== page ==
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Borderlands 2: A father & son relationship


My first vacation to Pandora was as a lone buccaneer. Not quite as desperate as the lives of the zone trippers in Richard Stanley’s Hardware, the pace and scenery in this tale more suited to a Sergio Leone vision of a futuristic Nevada. Everyone I knew bought Borderlands at different times and the little co-operative play I did have was limited. With a second prospect to go vault hunting a partner or two was a must.


Who better to be a companion when saving a distant world than my own father; and why not. Together we’d be popping heads into a eruption of neon mathematical digits, not laughing at Gearbox’s obsession with midgets and down syndrome, finding even more loot that we’d have no space to carry, and turning the opportunity to plan our attacks into a two man free-for-all.

Our partnership began with a raid on a dam. This long and intense battle concluded with a last ditch confrontation against a guardian of hulking metal who sports a rather unsportsmanlike shield. In my earlier run, I couldn’t do enough damage to take it down – playing solo has difficulty spikes – and the mission continued on a trajectory. Here, with the two of us and plenty of explosives, we took it down. Makes me wonder what other missions could result in different paths dependent upon your performance. With a lot of bullets spilt we headed back to the central hub for a change of clothes and some new fetch quests favours.

Whilst dickin’ about in Sanctuary – dickin’ being the sort of term Gearbox would fully endorse – I illustrated where you can utilise the Premier Club key. Originally, I’d opened this chest completely unaware of what it was. Inside were two great shields, one of which had a high capacity and could drop 25% shield boosts as you’re attacked. It was only upon revisiting this chest of treasures at a later time that its purpose became clear. I’d need to find more golden keys.

When my Dad opened it there were this time two guns inside. The one on the right immediately caught my crow-ish eye. It was shiny; coated with metallic oranges and blues. The circular ammunition clip on the side gyrating as a flurry of bullets is unleashed. The whole aesthetic of the gun was perfect, considering moments earlier I’d bemoaned the lack of attachment to any of the guns. A high damage accurate SMG with a high element chance. Excellent.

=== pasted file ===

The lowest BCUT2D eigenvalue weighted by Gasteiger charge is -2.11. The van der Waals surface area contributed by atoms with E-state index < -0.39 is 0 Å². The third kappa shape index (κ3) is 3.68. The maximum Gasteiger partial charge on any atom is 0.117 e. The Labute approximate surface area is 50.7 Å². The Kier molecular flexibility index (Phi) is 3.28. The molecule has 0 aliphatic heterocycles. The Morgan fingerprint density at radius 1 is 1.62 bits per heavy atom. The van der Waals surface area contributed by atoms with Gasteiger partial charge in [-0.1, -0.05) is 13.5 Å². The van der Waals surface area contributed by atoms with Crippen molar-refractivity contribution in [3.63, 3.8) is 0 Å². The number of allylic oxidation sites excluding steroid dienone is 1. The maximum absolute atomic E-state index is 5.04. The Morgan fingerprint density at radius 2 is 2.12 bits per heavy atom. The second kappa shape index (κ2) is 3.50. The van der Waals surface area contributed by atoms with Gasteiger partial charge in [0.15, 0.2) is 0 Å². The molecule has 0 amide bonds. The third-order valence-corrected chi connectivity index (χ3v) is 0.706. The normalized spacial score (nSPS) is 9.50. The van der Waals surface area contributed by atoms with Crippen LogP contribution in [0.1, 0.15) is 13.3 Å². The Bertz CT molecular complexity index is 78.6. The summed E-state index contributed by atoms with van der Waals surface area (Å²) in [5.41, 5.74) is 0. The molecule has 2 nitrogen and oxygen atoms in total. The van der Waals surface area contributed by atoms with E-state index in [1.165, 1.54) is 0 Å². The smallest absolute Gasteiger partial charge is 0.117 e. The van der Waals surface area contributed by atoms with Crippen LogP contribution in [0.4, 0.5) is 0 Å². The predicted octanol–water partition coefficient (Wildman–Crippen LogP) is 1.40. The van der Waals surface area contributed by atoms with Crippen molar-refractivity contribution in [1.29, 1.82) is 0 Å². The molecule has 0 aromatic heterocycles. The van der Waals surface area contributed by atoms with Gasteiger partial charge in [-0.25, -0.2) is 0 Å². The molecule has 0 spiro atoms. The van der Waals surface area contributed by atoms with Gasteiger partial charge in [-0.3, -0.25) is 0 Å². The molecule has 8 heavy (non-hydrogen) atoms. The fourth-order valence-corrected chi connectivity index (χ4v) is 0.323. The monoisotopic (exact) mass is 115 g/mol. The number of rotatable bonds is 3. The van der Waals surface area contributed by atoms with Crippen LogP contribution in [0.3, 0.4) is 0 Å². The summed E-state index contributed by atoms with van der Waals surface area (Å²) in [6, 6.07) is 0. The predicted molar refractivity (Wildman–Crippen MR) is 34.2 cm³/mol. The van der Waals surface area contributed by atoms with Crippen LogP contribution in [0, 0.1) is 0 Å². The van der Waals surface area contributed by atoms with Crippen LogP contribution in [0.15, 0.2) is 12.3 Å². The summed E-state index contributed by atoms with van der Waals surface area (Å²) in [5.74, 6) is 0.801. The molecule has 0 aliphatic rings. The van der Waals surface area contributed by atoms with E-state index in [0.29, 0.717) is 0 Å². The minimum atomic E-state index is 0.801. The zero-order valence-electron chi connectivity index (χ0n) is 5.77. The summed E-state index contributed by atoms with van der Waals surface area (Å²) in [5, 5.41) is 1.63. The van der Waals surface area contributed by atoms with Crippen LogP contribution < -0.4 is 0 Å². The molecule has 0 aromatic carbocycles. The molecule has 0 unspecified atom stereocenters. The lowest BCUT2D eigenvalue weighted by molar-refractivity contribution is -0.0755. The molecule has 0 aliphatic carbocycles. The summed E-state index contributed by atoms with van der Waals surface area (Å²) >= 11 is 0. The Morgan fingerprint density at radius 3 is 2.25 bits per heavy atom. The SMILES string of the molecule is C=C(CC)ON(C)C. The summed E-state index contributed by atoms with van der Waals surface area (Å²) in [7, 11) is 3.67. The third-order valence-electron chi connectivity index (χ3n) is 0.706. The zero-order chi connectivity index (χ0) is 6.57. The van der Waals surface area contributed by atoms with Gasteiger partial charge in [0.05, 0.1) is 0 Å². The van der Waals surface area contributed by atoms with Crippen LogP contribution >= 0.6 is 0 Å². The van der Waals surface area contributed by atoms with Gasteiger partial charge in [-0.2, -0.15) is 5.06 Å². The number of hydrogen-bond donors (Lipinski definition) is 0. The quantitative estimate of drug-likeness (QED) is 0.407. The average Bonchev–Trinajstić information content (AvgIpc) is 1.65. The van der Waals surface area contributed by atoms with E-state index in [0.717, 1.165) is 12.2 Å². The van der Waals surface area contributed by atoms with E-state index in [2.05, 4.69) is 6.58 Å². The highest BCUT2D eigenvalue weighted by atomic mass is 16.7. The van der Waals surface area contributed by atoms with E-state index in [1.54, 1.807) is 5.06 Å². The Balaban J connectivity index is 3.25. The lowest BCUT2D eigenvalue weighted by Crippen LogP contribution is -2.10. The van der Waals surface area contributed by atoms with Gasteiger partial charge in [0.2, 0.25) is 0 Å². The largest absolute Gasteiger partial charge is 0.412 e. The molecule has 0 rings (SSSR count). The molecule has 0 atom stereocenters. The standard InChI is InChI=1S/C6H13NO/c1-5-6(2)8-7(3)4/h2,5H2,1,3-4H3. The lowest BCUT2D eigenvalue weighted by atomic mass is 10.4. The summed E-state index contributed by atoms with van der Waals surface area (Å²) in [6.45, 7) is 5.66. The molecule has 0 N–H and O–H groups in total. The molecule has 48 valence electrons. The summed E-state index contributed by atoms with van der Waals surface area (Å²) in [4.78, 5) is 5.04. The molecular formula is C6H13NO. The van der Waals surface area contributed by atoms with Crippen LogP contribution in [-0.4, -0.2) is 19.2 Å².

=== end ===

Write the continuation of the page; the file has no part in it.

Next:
Playing as the siren class, complete with They call her One-eye head model, this bandit alighting SMG was a must. And so it became mine. To be fair, I’d already traded over a bunch of guns and shields I no longer needed for free. With pockets bursting at the seams with dollar notes there was nothing needed in return. It’s a start to making up for eating my parents out of house and home during my younger years.

Two hours later and I’d yet to level up once. Playing in a lower-level world is solely a favour to the other player. There’s nothing to gain outside of insanely rare loot; should it come along. Hopping out of one game and into another was pleasantly easy and without the need break the mood. It felt a continual experience.

Moving from his game to mine, our first visit was Fink’s SlaughterHouse. Attempting this with a player of a lower status is a nightmare of missile-in-the-face proportions. Facing down an upsurge of screaming lunatics saw my Dad get knocked down and the majority of ammunition turn to empty cases littering the arena floor.

Then even bigger bandits came swaggering out. Mission status: survive three waves… one of three completed. Two more runs of this? No, thank you. Still, my siren gave it her best shot but when this does next to no damage it wasn’t long until she too was cashing in a chunk of dollars to be rejuvenated. This arena could wait for a rainy day: Time to focus on the mission at hand.

With more in-game experience, I was one rather substantial narrative footstep ahead. As we’re both more keen on the solo experience of gaming rather than the recent ham-fisted cooperative approach at the arse-end of this generation, the plot, no matter how wafer thin, was important.

The risk was a voiceover interjecting the carnage with a sudden spoiler or over descriptive waffle of an event that had previously happened, repeating itself to ensure I now definitely knew what that plain-as-day event was. This almost happened but thankfully the words were furiously mixed into a sound casserole of grenade explosions, burning screams and a fistful of reloading.

So to avoid it occurring again we went for a stroll instead, taking down all manner of creatures from animals to the semi-human. This brought with it different complications. As new areas were discovered there were items or objects whose importance virtually shone, but must have been quest activated as nothing would happen. Stray off the beaten path and this is a much more linear adventure that it first appears to be. This is an illusion I did not want to break, and soon we gave up the ghost.


My Dad began gaming when he first saw and instantly fell in love with Elite (before they coloured it in). This led to me being brought up on a socially unhealthy amount of video gaming desert. On the plus side, we get to share hobbies like this. It’s now his new mission to complete all the quests he had outstanding when we left the world, and therefore bring him up to speed in both experience and plot. Then we’ll be tag-teaming once again to double perfect-plex Handsome Jack out for the three count.

The author of this fine article

is the Deputy Editor at Thunderbolt, having joined in December 2010. Get in touch on Twitter @shaneryantb.

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